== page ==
The mayor’s chief of staff, Everett Gillison, was testifying at a hearing to consider the administration’s plan to consolidate the 911 and 311 centers at the old Quartermaster Depot, at 20th and Oregon.
The Nutter administration has authored a measure that for the first time applies the city’s existing hotel tax to Airbnb-type rentals.
Darrell Clarke says the money is better spent on aging police and fire stations.
PPA officials want to move ahead with an app that allows you to pay for parking with your smartphone, but the mayor fears it will adversely affect school district funding.
The Office of LGBT Affairs was created by Mayor Nutter, but LGBT leaders fear that a future mayor might decide to kill it. So they’re backing a plan to change the city charter and make the office permanent.
Room 116 of City Hall was standing-room-only for the launch of the new series.
Since the 1970s, Penndot has allowed Philadelphia’s mayor and City Council to regulate billboards along state highways, but Penndot officials now fear that federal highway dollars are at risk without their direct oversight.
City controller Alan Butkovitz says the Philadelphia Police Department’s surveillance camera system is fraught with problems, including scores of broken-down cameras.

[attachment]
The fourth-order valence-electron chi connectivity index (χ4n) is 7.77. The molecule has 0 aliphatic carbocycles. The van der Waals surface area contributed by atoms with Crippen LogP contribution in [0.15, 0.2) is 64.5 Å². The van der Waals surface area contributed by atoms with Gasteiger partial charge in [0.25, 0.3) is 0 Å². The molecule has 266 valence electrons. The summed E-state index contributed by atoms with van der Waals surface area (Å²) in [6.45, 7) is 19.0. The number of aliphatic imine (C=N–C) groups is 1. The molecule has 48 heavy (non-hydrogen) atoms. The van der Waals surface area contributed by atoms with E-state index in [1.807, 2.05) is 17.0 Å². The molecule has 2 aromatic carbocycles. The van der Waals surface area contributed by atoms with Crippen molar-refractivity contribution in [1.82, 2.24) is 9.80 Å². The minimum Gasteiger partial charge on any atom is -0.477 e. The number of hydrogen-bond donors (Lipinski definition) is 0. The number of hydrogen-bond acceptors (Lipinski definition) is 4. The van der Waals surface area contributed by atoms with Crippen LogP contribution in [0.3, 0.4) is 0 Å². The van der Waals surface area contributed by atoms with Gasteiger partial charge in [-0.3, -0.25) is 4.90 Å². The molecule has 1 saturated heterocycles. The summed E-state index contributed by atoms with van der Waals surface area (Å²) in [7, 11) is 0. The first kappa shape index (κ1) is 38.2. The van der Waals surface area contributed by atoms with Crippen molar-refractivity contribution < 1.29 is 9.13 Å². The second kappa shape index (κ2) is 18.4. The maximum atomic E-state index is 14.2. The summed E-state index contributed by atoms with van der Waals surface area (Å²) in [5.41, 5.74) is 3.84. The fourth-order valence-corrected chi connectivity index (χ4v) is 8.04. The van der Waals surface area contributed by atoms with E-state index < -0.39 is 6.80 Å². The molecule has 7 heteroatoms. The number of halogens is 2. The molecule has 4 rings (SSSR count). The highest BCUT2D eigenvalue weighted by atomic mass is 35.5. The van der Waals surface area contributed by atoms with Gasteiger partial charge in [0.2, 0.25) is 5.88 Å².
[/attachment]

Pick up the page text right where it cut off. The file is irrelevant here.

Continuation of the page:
Immigration advocates in Philadelphia joined Mayor Nutter on Friday in support of the president’s plan.
Philadelphia police commissioner Charles Ramsey says national incidents of police violence has made recruiting minorities for the Philadelphia police force much tougher.
Rob Dubow, the mayor’s finance director, says raising property taxes by nine percent is the only way the city can raise the additional $103 million the school district needs next year.
In past years, the feds have given cities that host political conventions upwards of $50 million for security.
“Twenty-six percent of Comcast cable subscribers were dissatisfied overall with their cable service,” the mayor said.
First District city councilman Mark Squilla penned the open letter to all residents in states that recently passed so-called “religious freedom” laws, which critics say may invite discrimination based on sexual orientation.
Mayor Nutter’s chief integrity officer singled out one candidate — Nelson Diaz — for having done so.